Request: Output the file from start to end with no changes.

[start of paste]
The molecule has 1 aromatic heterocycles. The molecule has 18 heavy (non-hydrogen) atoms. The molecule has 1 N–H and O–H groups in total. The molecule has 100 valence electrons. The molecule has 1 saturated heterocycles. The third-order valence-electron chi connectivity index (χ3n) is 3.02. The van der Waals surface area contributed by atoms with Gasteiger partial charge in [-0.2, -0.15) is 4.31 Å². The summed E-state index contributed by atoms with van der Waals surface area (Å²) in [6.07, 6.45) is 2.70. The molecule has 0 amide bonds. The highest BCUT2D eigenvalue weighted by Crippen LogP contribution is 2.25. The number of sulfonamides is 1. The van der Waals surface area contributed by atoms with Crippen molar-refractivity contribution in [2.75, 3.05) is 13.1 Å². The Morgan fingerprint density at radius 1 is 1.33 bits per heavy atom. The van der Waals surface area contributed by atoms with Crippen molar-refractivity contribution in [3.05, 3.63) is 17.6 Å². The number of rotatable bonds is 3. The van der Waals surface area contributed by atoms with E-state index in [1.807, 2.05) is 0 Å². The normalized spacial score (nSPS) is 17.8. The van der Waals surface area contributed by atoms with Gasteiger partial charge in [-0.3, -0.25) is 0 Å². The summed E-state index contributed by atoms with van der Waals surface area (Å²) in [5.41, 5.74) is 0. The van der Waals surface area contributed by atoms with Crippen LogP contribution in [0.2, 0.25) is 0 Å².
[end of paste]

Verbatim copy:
The molecule has 1 aromatic heterocycles. The molecule has 18 heavy (non-hydrogen) atoms. The molecule has 1 N–H and O–H groups in total. The molecule has 100 valence electrons. The molecule has 1 saturated heterocycles. The third-order valence-electron chi connectivity index (χ3n) is 3.02. The van der Waals surface area contributed by atoms with Gasteiger partial charge in [-0.2, -0.15) is 4.31 Å². The summed E-state index contributed by atoms with van der Waals surface area (Å²) in [6.07, 6.45) is 2.70. The molecule has 0 amide bonds. The highest BCUT2D eigenvalue weighted by Crippen LogP contribution is 2.25. The number of sulfonamides is 1. The van der Waals surface area contributed by atoms with Crippen molar-refractivity contribution in [2.75, 3.05) is 13.1 Å². The Morgan fingerprint density at radius 1 is 1.33 bits per heavy atom. The van der Waals surface area contributed by atoms with Crippen molar-refractivity contribution in [3.05, 3.63) is 17.6 Å². The number of rotatable bonds is 3. The van der Waals surface area contributed by atoms with E-state index in [1.807, 2.05) is 0 Å². The normalized spacial score (nSPS) is 17.8. The van der Waals surface area contributed by atoms with Gasteiger partial charge in [-0.3, -0.25) is 0 Å². The summed E-state index contributed by atoms with van der Waals surface area (Å²) in [5.41, 5.74) is 0. The van der Waals surface area contributed by atoms with Crippen LogP contribution in [0.2, 0.25) is 0 Å².